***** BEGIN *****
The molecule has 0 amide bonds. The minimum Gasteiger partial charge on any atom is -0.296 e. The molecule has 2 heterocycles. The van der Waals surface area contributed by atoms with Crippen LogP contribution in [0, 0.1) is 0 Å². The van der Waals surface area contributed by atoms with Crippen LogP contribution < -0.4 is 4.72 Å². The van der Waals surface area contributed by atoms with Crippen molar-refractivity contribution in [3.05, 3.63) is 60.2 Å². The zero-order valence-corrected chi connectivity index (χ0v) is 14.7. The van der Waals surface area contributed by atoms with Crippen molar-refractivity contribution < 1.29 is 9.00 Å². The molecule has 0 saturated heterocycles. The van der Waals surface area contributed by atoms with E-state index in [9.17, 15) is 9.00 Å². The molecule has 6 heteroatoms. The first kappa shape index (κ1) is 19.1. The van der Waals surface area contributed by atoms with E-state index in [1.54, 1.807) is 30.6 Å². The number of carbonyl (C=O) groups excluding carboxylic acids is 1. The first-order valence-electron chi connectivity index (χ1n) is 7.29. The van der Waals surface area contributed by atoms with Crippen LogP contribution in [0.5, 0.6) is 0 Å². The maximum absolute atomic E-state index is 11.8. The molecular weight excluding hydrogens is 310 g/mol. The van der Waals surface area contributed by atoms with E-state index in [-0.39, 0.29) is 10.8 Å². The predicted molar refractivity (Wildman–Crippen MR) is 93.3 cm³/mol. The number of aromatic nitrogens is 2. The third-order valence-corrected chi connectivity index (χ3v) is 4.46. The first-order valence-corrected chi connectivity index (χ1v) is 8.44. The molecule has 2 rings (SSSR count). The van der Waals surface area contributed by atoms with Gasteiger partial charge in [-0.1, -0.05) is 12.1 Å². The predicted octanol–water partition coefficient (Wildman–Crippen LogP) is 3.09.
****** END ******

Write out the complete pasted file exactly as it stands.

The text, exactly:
The molecule has 0 amide bonds. The minimum Gasteiger partial charge on any atom is -0.296 e. The molecule has 2 heterocycles. The van der Waals surface area contributed by atoms with Crippen LogP contribution in [0, 0.1) is 0 Å². The van der Waals surface area contributed by atoms with Crippen LogP contribution < -0.4 is 4.72 Å². The van der Waals surface area contributed by atoms with Crippen molar-refractivity contribution in [3.05, 3.63) is 60.2 Å². The zero-order valence-corrected chi connectivity index (χ0v) is 14.7. The van der Waals surface area contributed by atoms with Crippen molar-refractivity contribution < 1.29 is 9.00 Å². The molecule has 0 saturated heterocycles. The van der Waals surface area contributed by atoms with E-state index in [9.17, 15) is 9.00 Å². The molecule has 6 heteroatoms. The first kappa shape index (κ1) is 19.1. The van der Waals surface area contributed by atoms with E-state index in [1.54, 1.807) is 30.6 Å². The number of carbonyl (C=O) groups excluding carboxylic acids is 1. The first-order valence-electron chi connectivity index (χ1n) is 7.29. The van der Waals surface area contributed by atoms with Crippen LogP contribution in [0.5, 0.6) is 0 Å². The maximum absolute atomic E-state index is 11.8. The molecular weight excluding hydrogens is 310 g/mol. The van der Waals surface area contributed by atoms with E-state index in [-0.39, 0.29) is 10.8 Å². The predicted molar refractivity (Wildman–Crippen MR) is 93.3 cm³/mol. The number of aromatic nitrogens is 2. The third-order valence-corrected chi connectivity index (χ3v) is 4.46. The first-order valence-corrected chi connectivity index (χ1v) is 8.44. The molecule has 2 rings (SSSR count). The van der Waals surface area contributed by atoms with Gasteiger partial charge in [-0.1, -0.05) is 12.1 Å². The predicted octanol–water partition coefficient (Wildman–Crippen LogP) is 3.09.